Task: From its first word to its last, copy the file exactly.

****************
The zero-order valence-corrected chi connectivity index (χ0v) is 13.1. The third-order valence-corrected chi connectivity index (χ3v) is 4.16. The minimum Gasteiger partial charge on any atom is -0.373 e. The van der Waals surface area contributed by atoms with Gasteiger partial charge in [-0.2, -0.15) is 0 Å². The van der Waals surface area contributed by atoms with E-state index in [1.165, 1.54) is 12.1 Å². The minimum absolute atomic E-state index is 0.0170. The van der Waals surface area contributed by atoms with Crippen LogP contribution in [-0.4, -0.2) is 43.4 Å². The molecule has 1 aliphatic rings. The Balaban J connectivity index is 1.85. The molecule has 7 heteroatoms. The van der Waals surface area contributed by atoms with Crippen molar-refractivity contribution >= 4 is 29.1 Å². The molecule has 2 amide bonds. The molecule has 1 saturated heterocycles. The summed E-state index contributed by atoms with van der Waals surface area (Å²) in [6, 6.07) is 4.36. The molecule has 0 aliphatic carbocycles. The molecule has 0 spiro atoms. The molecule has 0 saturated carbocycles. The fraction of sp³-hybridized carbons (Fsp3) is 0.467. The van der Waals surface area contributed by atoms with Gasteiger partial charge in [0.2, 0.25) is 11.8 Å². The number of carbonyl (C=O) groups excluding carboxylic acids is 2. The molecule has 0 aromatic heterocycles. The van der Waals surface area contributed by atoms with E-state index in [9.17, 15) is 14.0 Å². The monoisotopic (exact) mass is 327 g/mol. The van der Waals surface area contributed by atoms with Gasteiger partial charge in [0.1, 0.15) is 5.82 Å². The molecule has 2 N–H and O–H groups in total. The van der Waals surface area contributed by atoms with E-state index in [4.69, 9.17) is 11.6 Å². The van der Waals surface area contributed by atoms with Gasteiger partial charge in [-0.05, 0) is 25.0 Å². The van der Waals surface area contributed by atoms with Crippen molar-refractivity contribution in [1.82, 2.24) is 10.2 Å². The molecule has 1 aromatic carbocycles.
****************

The zero-order valence-corrected chi connectivity index (χ0v) is 13.1. The third-order valence-corrected chi connectivity index (χ3v) is 4.16. The minimum Gasteiger partial charge on any atom is -0.373 e. The van der Waals surface area contributed by atoms with Gasteiger partial charge in [-0.2, -0.15) is 0 Å². The van der Waals surface area contributed by atoms with E-state index in [1.165, 1.54) is 12.1 Å². The minimum absolute atomic E-state index is 0.0170. The van der Waals surface area contributed by atoms with Crippen LogP contribution in [-0.4, -0.2) is 43.4 Å². The molecule has 1 aliphatic rings. The Balaban J connectivity index is 1.85. The molecule has 7 heteroatoms. The van der Waals surface area contributed by atoms with Crippen molar-refractivity contribution >= 4 is 29.1 Å². The molecule has 2 amide bonds. The molecule has 1 saturated heterocycles. The summed E-state index contributed by atoms with van der Waals surface area (Å²) in [6, 6.07) is 4.36. The molecule has 0 aliphatic carbocycles. The molecule has 0 spiro atoms. The molecule has 0 saturated carbocycles. The fraction of sp³-hybridized carbons (Fsp3) is 0.467. The van der Waals surface area contributed by atoms with Gasteiger partial charge in [0.2, 0.25) is 11.8 Å². The number of carbonyl (C=O) groups excluding carboxylic acids is 2. The molecule has 0 aromatic heterocycles. The van der Waals surface area contributed by atoms with E-state index in [9.17, 15) is 14.0 Å². The monoisotopic (exact) mass is 327 g/mol. The van der Waals surface area contributed by atoms with Gasteiger partial charge in [0.1, 0.15) is 5.82 Å². The molecule has 2 N–H and O–H groups in total. The van der Waals surface area contributed by atoms with E-state index in [4.69, 9.17) is 11.6 Å². The van der Waals surface area contributed by atoms with Gasteiger partial charge in [-0.05, 0) is 25.0 Å². The van der Waals surface area contributed by atoms with Crippen molar-refractivity contribution in [1.82, 2.24) is 10.2 Å². The molecule has 1 aromatic carbocycles.